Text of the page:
Activity in the manufacturing sector continued to contract in the month of April, according to a report released by the Institute for Supply Management on Friday, although the pace of contraction slowed by more than economists had expected.
The ISM said its index of activity in the sector rose to 40.1 in April from 36.3 in March, with a reading below 50 indicating a contraction in the sector. Economists had been expecting a more modest increase to a reading of 38.4.
Commenting on the increase, Norbert J. Ore, chair of the ISM Manufacturing Business Survey Committee noted, While this is a big step forward, there is still a large gap that must be closed before manufacturing begins to grow once again.
A notably slower pace of contraction in new orders contributed to the improvement in the sector, with the new orders index jumping to 47.1 in April from 41.2 in March. Production also contracted at a slower pace, with the production index rising to 40.4 from 36.4.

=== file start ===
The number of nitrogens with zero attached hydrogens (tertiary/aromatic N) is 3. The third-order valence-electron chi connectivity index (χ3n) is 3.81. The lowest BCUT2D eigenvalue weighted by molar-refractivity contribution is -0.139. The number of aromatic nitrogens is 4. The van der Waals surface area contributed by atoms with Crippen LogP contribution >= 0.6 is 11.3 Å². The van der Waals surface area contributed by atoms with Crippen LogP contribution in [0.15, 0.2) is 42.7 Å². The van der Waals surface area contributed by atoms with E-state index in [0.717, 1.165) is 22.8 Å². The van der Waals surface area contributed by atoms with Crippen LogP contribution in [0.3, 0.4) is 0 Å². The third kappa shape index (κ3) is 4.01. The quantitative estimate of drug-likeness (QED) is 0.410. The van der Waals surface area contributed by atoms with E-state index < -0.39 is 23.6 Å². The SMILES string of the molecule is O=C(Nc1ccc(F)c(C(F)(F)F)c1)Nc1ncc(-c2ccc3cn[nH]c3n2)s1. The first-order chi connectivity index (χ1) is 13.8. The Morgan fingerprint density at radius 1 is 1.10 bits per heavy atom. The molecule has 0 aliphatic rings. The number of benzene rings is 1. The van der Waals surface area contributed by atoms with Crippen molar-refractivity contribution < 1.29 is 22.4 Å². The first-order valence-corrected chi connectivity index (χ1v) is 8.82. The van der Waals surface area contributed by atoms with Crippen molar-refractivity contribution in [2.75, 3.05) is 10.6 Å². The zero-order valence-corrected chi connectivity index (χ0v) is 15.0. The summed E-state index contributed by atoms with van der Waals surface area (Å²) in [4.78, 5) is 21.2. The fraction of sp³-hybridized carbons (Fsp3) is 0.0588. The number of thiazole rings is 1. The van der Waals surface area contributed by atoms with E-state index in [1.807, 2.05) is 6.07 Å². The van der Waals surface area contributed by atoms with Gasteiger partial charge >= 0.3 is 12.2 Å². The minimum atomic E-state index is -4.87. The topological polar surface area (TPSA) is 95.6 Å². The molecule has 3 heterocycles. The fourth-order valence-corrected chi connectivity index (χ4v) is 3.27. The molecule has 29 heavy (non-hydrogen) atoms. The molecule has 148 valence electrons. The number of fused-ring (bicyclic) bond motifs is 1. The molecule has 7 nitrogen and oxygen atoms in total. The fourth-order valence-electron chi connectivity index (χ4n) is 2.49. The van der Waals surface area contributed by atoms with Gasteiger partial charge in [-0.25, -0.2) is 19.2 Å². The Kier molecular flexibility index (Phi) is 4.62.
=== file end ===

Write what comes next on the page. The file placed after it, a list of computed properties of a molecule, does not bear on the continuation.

While the employment index also rose to 34.4 in April from 28.1 in the previous month, the reading remains at relatively low levels, reflecting continued weakness in the labor market.
The report also showed that the inventories index edged up to 33.6 in April from 32.2 in March, although it continued to indicate a contraction for the thirty-sixth consecutive month.
Peter Boockvar, equity strategist at Miller Tabak, noted, There is a high correlation to the sharp fall in inventory levels and the increases seen in new orders.
The question for the economy is what happens after inventories are refilled, will the end demand be there to sustain the manufacturing rebound, Boockvar added.
On the inflation front, the prices index rose to 32.0 in April from 31.0 in March, indicating the seventh consecutive month of contraction in prices.
The ISM's national manufacturing report largely mirrored the regional reports, which showed a continued contraction but at a much slower pace.
On Thursday, the Institute for Supply Management - Chicago said its regional manufacturing index rose to 40.1 in April from 31.4 in March. Economists had expected a more modest increase to a reading of 35.0.
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